If you are in a situation, where no camera stabilizer is available, or, for a certain reason you just have to shoot handheld, there are a few ways to minimize the shakiness.

Use A Wide Lens And In-Built Camera Stabilization

Try shooting with a wide lens and zoom out as much as you can. If you zoom in, you emphasize all the little moves that happen.

Some cameras have built-in image stabilization option, make sure to use that.

Make use of your neck strap

Lastly, you can try utilizing the neck strap, if there is one on your camera. Put it around your neck and then pull the camera away from you so that the strap is tight, this will give a point of leverage and your camera work will not be as messy.

Another way to achieve this effect is by wrapping the camera strap around your elbow. To do so, start by putting your right arm through the strap, past the elbow, and bring your hand back out around the outside of the left part of the strap. Film as you normally would, but make sure the strap is tight. You can adjust its tightness by tilting your arm.

I find that for me the latter works a bit better than the strap around the neck technique. Try them both and see which technique works best for you.

If you happen to have shaky footage in the post-production stage, there is a variety of ways to fix it. However, be aware, that they might not work perfectly and it is always better to be prepared so that your camera work is smooth.

If you want to read more on how to stabilize your footage, I recommend you to read our article 7 Affordable DIY Ways to Stabilize Your Camera On A Budget.

Use the Background and Negative Space to Your Advantage

When you are preparing to film, do not forget, that your subject is not the only important part of your scene. The background and the use of negative space are just as important.


Let’s start with the background. The background is a part of the scene that appears furthest away from the viewer, and it forms the setting for your main subjects.

When filming, it is important to think about the background in advance, because a suitable background will help you create a well-rounded story, a uniform feeling, and give your product a professional look.

When choosing your background, avoid white or grey blank walls, and generally, anything that looks boring. However, your background can’t be overwhelming or clash with your foreground and message that you want to deliver – find the harmony in between.

The background always has to match the foreground and your theme. You can even go as far as finding the props you could use to further your story, as well as thinking about the colors that would complement each other.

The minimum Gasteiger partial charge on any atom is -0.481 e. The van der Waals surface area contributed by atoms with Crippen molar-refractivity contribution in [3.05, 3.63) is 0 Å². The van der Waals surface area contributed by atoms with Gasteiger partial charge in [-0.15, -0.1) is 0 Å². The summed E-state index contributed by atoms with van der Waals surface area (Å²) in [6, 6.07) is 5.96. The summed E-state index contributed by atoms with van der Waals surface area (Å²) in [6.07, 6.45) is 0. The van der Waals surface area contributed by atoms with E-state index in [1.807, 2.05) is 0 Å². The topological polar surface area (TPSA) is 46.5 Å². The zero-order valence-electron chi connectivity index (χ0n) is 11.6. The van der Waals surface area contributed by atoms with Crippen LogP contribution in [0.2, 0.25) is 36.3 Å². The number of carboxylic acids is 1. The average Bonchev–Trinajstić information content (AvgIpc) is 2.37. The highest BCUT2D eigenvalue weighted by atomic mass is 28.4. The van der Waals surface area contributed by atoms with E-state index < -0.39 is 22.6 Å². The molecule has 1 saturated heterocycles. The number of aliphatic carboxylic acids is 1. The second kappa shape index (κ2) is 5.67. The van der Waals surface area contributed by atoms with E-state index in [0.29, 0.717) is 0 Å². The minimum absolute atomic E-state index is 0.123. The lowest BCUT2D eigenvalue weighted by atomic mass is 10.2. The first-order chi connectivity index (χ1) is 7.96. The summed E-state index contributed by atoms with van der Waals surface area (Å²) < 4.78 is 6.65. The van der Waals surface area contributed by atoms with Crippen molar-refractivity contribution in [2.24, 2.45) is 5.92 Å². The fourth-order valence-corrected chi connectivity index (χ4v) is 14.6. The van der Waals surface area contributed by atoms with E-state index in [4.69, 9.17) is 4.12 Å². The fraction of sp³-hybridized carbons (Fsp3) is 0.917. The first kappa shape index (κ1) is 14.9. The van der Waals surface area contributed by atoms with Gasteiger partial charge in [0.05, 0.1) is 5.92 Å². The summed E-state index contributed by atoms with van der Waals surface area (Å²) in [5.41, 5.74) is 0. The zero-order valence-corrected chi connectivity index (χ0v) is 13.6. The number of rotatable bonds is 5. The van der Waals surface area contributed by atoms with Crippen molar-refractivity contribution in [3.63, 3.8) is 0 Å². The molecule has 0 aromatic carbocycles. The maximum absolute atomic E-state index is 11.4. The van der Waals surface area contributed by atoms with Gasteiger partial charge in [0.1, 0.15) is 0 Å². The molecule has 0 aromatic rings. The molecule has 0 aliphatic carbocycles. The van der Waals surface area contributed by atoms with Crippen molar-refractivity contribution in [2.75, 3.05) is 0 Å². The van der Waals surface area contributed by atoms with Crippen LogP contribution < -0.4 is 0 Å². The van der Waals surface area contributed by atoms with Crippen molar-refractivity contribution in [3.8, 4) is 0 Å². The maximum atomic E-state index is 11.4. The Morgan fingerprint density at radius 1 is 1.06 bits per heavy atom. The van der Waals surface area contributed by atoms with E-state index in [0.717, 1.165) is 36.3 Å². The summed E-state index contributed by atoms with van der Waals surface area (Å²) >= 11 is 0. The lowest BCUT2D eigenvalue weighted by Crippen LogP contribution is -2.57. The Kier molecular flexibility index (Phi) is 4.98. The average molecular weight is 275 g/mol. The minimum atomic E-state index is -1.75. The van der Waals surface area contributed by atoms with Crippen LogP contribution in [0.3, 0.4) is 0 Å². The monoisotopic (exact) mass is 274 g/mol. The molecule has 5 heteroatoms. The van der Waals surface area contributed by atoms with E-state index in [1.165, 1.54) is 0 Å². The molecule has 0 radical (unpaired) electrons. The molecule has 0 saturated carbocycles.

The Royal Tenenbaums (2001), dir. by Wes Anderson. Bill Murray as Raleigh St. Clair

A scene (starts around the 0:42 mark) from Wes Anderson’s film “The Royal Tenenbaums” embedded above) above, is an example of great use of the background.

Notice, how the props are just as heavy in both sides – great choice of placement – and all of them are well thought through.

They support the story further and reveal more about the character. He is conducting a research about the character named Dudley, and you can see how his props are tied to neurology, which is his profession, as well as all the different gadgets that he uses for his research. His space is cluttered, but the colors all compliment each other. A mess that is in harmony with the subject.

Another very useful way to make the background look better is to play around with depth of field, but more information on that in the next paragraph.

Negative Space

Negative space is the space around your subject. In other words, it is everything apart from your character or subject. If your negative space is well thought through, it will have hidden meanings that are more than meets the eye, thus providing your viewer with a more rewarding experience. Negative space can be in the foreground, middle ground or background. No matter where it may be, it is just as important.

There can be quite a big part of the negative space within the shot, therefore, it is important that you use it in a way that enhances your shot and adds to the scene. There are several ways to do so.

For example, you can make good use of the negative space by leaving space in the direction that your subject is facing, thus satisfying your viewer’s curiosity.

Be aware of the different composition rules that exist (such as the rule of thirds) and use them to your benefit.

You have to think about your subject in relation to the negative space around it. This way you will better understand how to choose your shot and what to do with the negative space in it.

Do you want to make your subject pop? Then use contrasting colors for your negative space, declutter it. Do you want to show that your subject feels alone? You can show it standing far away from the crowd. Contrast is a great way to employ the negative space to further the feeling of the scene.

Therefore, background and negative space can determine what your film will look like and what spectators will get away from it – all the way from a rewarding experience to aesthetically pleasing visuals.

Make sure, that the background fits the scene and is interesting to look at, and make sure your negative space is used well in relation to your subject. This way you will never go wrong.

Have a look at this excellent video from James Hayes, which features some good examples of negative space used in cinema: